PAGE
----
It is common in times of restraint for governments to look for areas to reduce expenditure and balance budgets. Policymaking in most Western countries over the past two decades has been strongly influenced by expenditure reduction strategies as a means of rendering the public sector more efficient as well as reducing its size. In addition, “small” government has become a mantra in contexts where free market economics has been adopted as the guiding economic ideology. Such an approach to policymaking views expenditure as a cost, a balanced budget as evidence of prudent financial management, and the reduced size of government as a public good. It has not been uncommon in many countries for educational expenditure to be reduced in recent times or for private sources of funding to replace previously public funded education. This paper will argue that recent developments in theories of economic growth suggest that such a strategy is likely to be counterproductive. What is more, the identification of the role education can play in economic policy is not inconsistent with broader social policy objectives. To achieve both sets of objectives, education needs to be seen as an investment rather than a cost. It not only adds value to human capital, as suggested in traditional human capital theory, but it also contributes directly to economic growth by producing new knowledge and innovation that fuels technological change. Without such change, “new economies” will neither develop nor grow. The conditions under which education can contribute to economic growth in the “new economy” will also be explored in this paper since education needs to be accompanied by appropriate external conditions. There is no a consensus concerning these conditions among economists, but from an educational perspective, teachers, the school curriculum and the structure of the education system itself are important areas to consider. Each of these will be reviewed in light of the potential role they can play in both social and economic policy for Hong Kong.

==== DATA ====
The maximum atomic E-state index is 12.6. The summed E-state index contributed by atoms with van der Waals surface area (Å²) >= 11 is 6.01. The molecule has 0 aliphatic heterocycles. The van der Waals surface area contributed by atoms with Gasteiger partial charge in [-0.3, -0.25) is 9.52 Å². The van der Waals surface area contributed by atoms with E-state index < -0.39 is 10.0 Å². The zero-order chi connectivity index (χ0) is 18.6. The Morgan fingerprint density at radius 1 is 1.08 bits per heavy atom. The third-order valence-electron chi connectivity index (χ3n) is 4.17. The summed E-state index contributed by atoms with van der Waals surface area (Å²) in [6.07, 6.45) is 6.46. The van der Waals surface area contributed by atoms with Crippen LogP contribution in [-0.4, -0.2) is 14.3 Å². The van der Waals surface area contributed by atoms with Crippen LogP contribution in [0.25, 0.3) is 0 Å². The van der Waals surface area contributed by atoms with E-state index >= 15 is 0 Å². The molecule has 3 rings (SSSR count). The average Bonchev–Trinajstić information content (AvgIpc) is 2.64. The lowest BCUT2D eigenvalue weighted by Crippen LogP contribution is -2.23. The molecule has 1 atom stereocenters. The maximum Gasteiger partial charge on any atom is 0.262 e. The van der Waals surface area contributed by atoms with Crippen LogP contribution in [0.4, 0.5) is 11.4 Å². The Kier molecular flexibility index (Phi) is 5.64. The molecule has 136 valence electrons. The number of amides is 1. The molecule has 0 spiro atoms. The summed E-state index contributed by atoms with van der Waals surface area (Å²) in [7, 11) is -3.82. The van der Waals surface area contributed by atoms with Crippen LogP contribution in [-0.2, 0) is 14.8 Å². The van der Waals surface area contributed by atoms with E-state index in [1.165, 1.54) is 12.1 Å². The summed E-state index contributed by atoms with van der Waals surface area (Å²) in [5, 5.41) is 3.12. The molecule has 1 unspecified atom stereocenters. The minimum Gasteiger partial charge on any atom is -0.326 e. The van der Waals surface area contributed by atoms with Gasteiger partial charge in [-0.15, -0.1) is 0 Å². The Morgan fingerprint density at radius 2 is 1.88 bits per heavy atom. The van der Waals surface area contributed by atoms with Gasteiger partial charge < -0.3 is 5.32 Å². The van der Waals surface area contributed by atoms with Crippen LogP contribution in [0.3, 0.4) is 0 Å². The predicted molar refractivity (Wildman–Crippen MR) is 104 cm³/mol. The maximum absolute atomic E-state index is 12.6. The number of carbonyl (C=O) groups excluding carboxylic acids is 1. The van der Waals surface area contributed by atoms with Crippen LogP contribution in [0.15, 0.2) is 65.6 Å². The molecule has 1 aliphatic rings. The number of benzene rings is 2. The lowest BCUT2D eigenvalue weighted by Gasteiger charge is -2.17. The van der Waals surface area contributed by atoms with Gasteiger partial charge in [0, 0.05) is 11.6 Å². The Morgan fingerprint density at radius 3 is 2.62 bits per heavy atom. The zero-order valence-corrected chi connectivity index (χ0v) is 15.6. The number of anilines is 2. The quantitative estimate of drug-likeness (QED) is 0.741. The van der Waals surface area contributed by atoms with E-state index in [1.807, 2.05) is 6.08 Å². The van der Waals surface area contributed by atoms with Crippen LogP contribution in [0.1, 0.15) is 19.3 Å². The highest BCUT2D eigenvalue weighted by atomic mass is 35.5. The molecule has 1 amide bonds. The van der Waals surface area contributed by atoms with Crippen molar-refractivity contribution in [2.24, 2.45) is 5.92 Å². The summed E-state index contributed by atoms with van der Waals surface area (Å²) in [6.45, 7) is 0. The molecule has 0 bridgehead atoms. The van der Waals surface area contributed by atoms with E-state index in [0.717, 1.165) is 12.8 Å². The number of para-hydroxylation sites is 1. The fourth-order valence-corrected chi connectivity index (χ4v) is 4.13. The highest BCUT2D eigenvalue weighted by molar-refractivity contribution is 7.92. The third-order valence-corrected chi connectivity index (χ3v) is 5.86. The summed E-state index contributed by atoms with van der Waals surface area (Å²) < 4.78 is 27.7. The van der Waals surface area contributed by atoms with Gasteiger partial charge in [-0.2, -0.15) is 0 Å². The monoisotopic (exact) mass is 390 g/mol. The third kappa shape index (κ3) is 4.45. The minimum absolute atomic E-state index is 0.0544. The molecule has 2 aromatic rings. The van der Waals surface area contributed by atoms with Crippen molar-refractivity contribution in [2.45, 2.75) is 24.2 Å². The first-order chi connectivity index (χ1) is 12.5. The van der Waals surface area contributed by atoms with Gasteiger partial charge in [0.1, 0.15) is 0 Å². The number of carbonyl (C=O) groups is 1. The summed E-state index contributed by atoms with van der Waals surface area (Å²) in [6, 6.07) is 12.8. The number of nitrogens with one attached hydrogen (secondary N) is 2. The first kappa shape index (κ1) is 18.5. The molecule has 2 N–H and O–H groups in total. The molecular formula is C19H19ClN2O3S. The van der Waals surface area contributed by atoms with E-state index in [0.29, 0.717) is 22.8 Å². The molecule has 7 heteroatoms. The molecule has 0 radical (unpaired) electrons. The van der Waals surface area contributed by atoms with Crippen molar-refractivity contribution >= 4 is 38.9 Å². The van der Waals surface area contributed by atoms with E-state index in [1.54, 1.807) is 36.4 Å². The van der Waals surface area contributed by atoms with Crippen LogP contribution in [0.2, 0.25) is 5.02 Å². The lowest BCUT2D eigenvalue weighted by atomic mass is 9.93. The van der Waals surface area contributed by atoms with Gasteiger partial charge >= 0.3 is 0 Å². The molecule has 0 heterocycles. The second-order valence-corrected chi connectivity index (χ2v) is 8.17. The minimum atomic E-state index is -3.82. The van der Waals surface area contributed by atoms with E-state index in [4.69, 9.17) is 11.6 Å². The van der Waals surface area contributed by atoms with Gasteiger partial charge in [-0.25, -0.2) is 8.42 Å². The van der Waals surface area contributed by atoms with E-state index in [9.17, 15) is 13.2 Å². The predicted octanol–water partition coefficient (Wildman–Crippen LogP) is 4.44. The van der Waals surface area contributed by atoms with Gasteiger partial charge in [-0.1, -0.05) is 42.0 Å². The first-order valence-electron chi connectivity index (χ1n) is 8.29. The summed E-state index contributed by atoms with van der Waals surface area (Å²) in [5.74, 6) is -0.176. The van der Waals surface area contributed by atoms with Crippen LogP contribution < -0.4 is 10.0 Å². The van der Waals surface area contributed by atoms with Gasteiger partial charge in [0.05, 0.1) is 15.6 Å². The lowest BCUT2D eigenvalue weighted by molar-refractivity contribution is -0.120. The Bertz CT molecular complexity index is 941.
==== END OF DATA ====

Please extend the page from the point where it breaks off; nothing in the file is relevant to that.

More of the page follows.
|Publication status||Published - 2002|
CitationKennedy, K. J. (2002, May). Education funding in times of constraint: Why education should be a priority for Governments. Paper presented at the Symposium supported by the Council of the Lord Wilson Heritage Trust: Learning from the Past, Informing the Future: Education Then, Now and Tomorrow, Hong Kong Baptist University, China.
- Educational Policy and Management